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A puzzling migratory detour : are fueling conditions in Alaska driving the movement of juvenile sharp-tailed sandpipers?

journal contribution
posted on 01.02.2011, 00:00 authored by A Lindstrom, R Gill Jr., S Jamieson, B McCaffery, L Wennerberg, M Wikelski, Marcel KlaassenMarcel Klaassen
Making a detour can be advantageous to a migrating bird if fuel-deposition rates at stopover sites along the detour are considerably higher than at stopover sites along a more direct route. One example of an extensive migratory detour is that of the Sharp-tailed Sandpiper (Calidris acuminata), of which large numbers of juveniles are found during fall migration in western Alaska. These birds take a detour of 1500-3400 km from the most direct route between their natal range in northeastern Siberia and nonbreeding areas in Australia. We studied the autumnal fueling rates and fuel loads of 357 Sharp-tailed Sandpipers captured in western Alaska. In early September the birds increased in mass at a rate of only 0.5% of lean body mass day-1. Later in September, the rate of mass increase was about 6% of lean body mass day-1, among the highest values found among similar-sized shorebirds around the world. Some individuals more than doubled their body mass because of fuel deposition, allowing nonstop flight of between 7100 and 9800 km, presumably including a trans-oceanic flight to the southern hemisphere. Our observations indicated that predator attacks were rare in our study area, adding another potential benefit of the detour. We conclude that the most likely reason for the Alaskan detour is that it allows juvenile Sharp-tailed Sandpipers to put on large fuel stores at exceptionally high rates.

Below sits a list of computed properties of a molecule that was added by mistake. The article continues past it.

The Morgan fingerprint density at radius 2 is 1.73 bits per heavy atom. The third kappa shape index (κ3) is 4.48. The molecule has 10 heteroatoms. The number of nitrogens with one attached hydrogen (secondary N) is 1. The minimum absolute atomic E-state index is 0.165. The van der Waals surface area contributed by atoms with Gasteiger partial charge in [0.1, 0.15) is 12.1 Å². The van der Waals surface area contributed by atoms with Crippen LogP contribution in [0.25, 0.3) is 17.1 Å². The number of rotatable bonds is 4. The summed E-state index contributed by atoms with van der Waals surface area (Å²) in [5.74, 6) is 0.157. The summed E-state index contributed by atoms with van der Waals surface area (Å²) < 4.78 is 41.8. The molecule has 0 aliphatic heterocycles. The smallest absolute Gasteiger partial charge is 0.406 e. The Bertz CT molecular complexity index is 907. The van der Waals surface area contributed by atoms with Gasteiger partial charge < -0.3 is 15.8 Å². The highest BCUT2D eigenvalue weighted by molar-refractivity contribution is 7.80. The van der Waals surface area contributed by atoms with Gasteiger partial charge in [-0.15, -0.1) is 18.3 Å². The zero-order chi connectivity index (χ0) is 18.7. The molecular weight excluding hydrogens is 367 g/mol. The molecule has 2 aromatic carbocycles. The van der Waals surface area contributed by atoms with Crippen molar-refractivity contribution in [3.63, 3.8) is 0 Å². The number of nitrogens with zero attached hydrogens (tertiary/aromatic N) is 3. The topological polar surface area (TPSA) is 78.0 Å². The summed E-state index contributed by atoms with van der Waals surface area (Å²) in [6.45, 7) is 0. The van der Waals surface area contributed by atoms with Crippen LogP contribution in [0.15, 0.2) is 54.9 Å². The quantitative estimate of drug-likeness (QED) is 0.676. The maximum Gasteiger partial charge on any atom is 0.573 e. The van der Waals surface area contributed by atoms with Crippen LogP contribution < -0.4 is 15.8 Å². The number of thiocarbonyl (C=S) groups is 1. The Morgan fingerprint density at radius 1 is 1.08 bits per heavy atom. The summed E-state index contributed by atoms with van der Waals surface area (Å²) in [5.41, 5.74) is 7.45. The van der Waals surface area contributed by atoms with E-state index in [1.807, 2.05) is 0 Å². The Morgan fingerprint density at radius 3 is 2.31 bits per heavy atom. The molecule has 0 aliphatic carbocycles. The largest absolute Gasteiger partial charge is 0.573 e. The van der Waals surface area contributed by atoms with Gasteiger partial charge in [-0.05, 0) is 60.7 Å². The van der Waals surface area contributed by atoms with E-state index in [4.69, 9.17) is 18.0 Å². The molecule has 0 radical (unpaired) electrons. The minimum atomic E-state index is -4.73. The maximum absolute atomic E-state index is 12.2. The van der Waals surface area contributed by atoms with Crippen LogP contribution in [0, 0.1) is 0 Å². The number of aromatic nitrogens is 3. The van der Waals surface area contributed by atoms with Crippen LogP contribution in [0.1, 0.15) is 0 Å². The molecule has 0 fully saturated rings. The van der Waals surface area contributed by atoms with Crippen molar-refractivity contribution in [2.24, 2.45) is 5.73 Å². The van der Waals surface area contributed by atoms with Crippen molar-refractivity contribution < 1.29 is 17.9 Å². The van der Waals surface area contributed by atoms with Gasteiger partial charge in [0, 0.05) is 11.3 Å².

History

Journal

Condor

Volume

113

Issue

1

Pagination

129 - 139

Publisher

University of California Press, Journals Division

Location

Berkeley, Ca.

ISSN

0010-5422

eISSN

1938-5129

Language

eng

Publication classification

C1 Refereed article in a scholarly journal

Copyright notice

2011, The Cooper Ornithological Society